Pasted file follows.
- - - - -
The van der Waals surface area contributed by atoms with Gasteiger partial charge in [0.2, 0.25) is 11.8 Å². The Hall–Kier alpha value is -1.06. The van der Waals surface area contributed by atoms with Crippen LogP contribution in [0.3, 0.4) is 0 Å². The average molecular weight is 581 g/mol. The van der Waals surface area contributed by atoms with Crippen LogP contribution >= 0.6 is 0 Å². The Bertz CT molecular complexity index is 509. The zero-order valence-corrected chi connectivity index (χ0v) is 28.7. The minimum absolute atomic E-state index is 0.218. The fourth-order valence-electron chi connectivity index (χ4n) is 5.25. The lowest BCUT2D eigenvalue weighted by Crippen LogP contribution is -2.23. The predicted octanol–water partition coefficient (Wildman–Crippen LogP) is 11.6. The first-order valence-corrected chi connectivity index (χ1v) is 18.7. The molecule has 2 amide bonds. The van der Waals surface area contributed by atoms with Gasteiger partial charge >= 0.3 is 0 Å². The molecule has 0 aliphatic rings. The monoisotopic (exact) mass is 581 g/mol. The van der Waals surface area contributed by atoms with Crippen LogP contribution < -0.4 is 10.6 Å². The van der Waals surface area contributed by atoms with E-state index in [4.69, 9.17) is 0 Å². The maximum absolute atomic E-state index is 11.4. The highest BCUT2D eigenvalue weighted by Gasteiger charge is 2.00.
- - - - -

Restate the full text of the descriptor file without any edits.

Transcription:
The van der Waals surface area contributed by atoms with Gasteiger partial charge in [0.2, 0.25) is 11.8 Å². The Hall–Kier alpha value is -1.06. The van der Waals surface area contributed by atoms with Crippen LogP contribution in [0.3, 0.4) is 0 Å². The average molecular weight is 581 g/mol. The van der Waals surface area contributed by atoms with Crippen LogP contribution >= 0.6 is 0 Å². The Bertz CT molecular complexity index is 509. The zero-order valence-corrected chi connectivity index (χ0v) is 28.7. The minimum absolute atomic E-state index is 0.218. The fourth-order valence-electron chi connectivity index (χ4n) is 5.25. The lowest BCUT2D eigenvalue weighted by Crippen LogP contribution is -2.23. The predicted octanol–water partition coefficient (Wildman–Crippen LogP) is 11.6. The first-order valence-corrected chi connectivity index (χ1v) is 18.7. The molecule has 2 amide bonds. The van der Waals surface area contributed by atoms with Gasteiger partial charge >= 0.3 is 0 Å². The molecule has 0 aliphatic rings. The monoisotopic (exact) mass is 581 g/mol. The van der Waals surface area contributed by atoms with Crippen LogP contribution < -0.4 is 10.6 Å². The van der Waals surface area contributed by atoms with E-state index in [4.69, 9.17) is 0 Å². The maximum absolute atomic E-state index is 11.4. The highest BCUT2D eigenvalue weighted by Gasteiger charge is 2.00.